THE RULES OF PERSPECTIVE by Adam Thorpe

THE RULES OF PERSPECTIVE

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KIRKUS REVIEW

Civilization’s survival in a climate of devastation is the theme of the British (now French resident) author’s sixth novel.

It essentially resembles such ambitious predecessors as Ulverton (1992), Pieces of Light (2000) and No Telling (2003), in which the impingement of the present upon the past virtually imprisons, as it illuminates, his characters. Thorpe tells the stories of two men brought together (though they never meet) during the final days of the Second World War. One is Corporal Neal Parry, leader of the U.S. Army patrol that enters the ruins of the Kaiser-Wilhelm Museum (destroyed by artillery fire) in the German village of Lohenfelde, where he finds the charred corpses of museum staff members, and an undamaged copy of an 18th-century oil painting, titled Landscape in Ruins. Parry removes the painting from its frame and stores it for safekeeping, hoping it may aid his hopeful climb from a career as a commercial artist to more “serious” achievement. Juxtaposed with Parry’s (rather thinly developed) story are those of the museum’s dead: bereaved secretary Frau Schenkel, a stoical good German citizen; effusive Nazi-admiring student researcher Hilde Winkel; mercurial archivist Werner Oberst (whose reverence for Martin Luther raises the issue of the great theologian’s perverse admixture of intrepid humanism and Hitler-like willfulness)—and, most prominently, acting director Heinrich Hoffer, devoted paterfamilias and art lover, whose sinecure had nevertheless been purchased by bribing SS officials. Thorpe’s searching portrayal of Herr Hoffer’s complex heart and mind blends impressively with the novel’s central tension: Between the technique of perspective that shapes the chaos of experience to manageable scale, and the sprawling energy of conquest, exploitation and rapine incarnated in the Nazis’ traducement of Germany’s proud culture.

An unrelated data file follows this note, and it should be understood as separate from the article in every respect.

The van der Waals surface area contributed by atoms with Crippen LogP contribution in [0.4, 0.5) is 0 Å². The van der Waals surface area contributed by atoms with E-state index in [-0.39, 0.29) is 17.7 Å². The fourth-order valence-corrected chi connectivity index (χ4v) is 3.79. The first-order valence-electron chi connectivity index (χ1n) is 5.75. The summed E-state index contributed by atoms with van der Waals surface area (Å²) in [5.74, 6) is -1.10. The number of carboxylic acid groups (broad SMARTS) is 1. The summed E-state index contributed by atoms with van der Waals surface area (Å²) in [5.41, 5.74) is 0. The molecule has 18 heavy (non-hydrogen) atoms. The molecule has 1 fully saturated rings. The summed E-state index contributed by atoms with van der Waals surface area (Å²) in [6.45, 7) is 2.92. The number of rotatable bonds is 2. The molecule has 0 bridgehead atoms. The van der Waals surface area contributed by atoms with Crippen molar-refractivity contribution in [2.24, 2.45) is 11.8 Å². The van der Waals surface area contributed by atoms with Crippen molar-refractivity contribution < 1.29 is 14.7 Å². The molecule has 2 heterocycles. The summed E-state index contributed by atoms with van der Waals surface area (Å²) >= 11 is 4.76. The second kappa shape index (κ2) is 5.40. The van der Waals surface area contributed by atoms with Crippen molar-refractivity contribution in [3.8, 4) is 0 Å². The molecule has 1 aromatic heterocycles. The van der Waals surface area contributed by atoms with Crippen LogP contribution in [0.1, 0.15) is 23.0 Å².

Thorpe’s exploration of these polarities occasionally feels manipulative. But his novel’s conceptual power and insistent celebration of art’s power to endure make it a moving and rewarding reading experience.

Pub Date: March 9th, 2006
ISBN: 0-8050-8042-2
Page count: 352pp
Publisher: Henry Holt
Review Posted Online:
Kirkus Reviews Issue: Dec. 15th, 2005




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